Article, Orthopedics

Lateral patellar dislocation with vertical axis rotation of 90?

Case Report

Lateral patellar dislocation with vertical axis rotation of 908

Lateral patellar dislocation with vertical rotation of 908 is rare. We describe a case of dislocation of the patella around its vertical axis after a direct traumatism on the medial edge of the patella. The closed reduction was carried out with success under general anesthesia.

Patellar dislocation is a relatively frequent lesion for young subjects. However, most are extra-articular. Intra- articular dislocation is rare and can occur around the horizontal or vertical axis of the patella. The side variety with a rotation of 908 around the vertical axis is exceptional. We report a traumatic case of patellar dislocation with a rotation of 908 according to the vertical axis, with orthopedic reduction.

An 8-year-old patient was admitted to the emergency department of the hospital Lucien Hussel of Vienne for trauma of the left knee after a fall from a staircase. He complained about sharp pain of the knee, with a functional impotence. The examination had objectified a flessum knee of 808, with an obviously luxated patella covered under the skin (Figs. 1 and 2). Palpation revealed that the articular facet of the patella looked anterolateral with a tended and twisted patellar tendon. The examination did not find any cutaneous injury or disorders of a vasculo-highly strung person. Standard radiographs objectified a side dislocation of the kneecap with rotation around its axis of 908 (Fig. 3). The orthopedic reduction had been carried out under general anesthesia by extending the member with pressure on the medial edge of the patella. The reduction was confirmed radiologically. An immobilization by a splint foundation of concrete was maintained for 4 weeks. The result was good, with complete return of the function of the knee and without aftereffect and repetition.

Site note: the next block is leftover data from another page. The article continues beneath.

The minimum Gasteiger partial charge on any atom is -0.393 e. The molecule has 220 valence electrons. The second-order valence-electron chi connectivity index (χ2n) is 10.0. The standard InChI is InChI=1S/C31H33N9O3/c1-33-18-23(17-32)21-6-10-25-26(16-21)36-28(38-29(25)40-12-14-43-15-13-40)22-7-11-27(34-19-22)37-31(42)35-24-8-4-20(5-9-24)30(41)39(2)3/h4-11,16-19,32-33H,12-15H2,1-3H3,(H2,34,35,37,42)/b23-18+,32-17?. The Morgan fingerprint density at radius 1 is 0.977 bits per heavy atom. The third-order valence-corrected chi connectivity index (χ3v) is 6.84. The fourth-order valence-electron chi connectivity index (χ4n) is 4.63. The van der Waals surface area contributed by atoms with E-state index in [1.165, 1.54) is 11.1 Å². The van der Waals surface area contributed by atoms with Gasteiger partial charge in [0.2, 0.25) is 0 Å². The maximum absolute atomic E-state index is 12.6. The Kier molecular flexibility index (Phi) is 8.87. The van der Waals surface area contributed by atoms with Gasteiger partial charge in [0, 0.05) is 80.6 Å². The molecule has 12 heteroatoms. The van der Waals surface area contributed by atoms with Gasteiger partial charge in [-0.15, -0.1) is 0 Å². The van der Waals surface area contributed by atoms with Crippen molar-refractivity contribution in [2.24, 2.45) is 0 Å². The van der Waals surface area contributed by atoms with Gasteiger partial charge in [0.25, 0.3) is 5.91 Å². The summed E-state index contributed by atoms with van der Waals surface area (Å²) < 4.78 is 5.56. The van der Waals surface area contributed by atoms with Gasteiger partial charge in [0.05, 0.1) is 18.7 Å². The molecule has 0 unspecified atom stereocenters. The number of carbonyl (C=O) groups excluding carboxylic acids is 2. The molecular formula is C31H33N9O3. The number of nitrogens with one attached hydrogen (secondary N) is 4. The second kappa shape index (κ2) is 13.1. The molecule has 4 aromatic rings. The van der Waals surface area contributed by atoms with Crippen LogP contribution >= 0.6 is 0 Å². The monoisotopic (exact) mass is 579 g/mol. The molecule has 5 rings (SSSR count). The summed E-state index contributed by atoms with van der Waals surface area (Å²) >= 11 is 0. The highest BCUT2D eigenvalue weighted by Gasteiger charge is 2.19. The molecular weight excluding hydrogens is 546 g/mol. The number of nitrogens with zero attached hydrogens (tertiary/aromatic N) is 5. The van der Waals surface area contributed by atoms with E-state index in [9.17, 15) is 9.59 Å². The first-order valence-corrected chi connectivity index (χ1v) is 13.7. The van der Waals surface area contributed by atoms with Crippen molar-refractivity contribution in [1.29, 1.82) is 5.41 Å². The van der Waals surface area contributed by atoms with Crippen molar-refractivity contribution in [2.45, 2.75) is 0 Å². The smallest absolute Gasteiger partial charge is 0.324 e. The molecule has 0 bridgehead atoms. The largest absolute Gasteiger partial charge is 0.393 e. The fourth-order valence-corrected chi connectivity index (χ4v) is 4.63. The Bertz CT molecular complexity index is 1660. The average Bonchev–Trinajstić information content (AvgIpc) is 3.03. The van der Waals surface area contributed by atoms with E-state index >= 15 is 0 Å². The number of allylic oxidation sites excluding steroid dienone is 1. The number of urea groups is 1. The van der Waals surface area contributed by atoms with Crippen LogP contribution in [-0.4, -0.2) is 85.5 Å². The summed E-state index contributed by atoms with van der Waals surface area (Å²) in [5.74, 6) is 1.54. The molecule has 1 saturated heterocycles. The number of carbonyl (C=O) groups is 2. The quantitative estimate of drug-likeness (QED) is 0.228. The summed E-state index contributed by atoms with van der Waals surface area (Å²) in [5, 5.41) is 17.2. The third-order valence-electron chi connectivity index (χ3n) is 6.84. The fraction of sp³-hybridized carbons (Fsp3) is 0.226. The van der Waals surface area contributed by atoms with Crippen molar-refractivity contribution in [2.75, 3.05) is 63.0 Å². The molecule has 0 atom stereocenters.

Intra-articular dislocation of the patella is a rare pathology [1, 2]. It can occur around the axis centers of the horizontal or vertical patella. Dislocation with rotation of 908 according to the axis vertical to the kneecap was described for the first time in 1844 by Cooper [3]. The exact mechanism is not clear, and several theories were proposed. Most cases were reported among Adolescent boys with an average age of 16 years [4]. Reichell [5] suggested that the laxity of the ligaments at the teenagers explains the great mobility of the kneecap and, thereafter, the great risk of dislocation in this category of young age, whereas similar

lesions would cause a tendinous rupture in adults. The traumatisms of high energy can cause other tendinous tears, ligamental or osteochondral, such as a depression of the patella in the femoral condyle [6]; these tears define the long-term forecast. Sporting accidents are the most reported cause [7]. The mechanism in these cases seems to be a direct traumatism on the side or medial edge of the knee, whereas this last is in extension with a contracted quadriceps. Most authors recommended an open reduction such as primary education process. Six similar cases were reported in the last 15 years; and in 4 cases, the multiple closed reductions had not succeeded, driving with a bloody reduction [8-10]. To reduce the risk of osteochondral lesions, many authors suggest a surgical reduction [11]. The course is often favorable with a good functional result [12].

The side variety of patellar dislocation with a rotation of 908 around the vertical axis is extremely rare. The preserving treatment can be tried each time the closed reduction is possible. The functional results are always satisfactory without after effects.

Fig. 1 Image showing side patellar dislocation with vertical rotation of 908 and attitude of the knee in inflection.

0735-6757/$ – see front matter D 2007

733.e2 Case Report

Fig. 2 Radiograph of the knee showing the side position of the

patella with rotation of 908. Fig. 3 Radiograph of control after the reduction in patellar


Elibrahimi Abdelhalim Abdelmjid Elmrini Fawsi Boutayeb

Department of Orthopaedic Surgery Alghasssani Hospital, UH Hassan II of Fe`s, Morocco E-mail address: [email protected]

Said Habi Kamal Maatougui Jean Marie Leleu

Department of Orthopaedic Surgery Lucien Hussel hospital of Vienne

French, France



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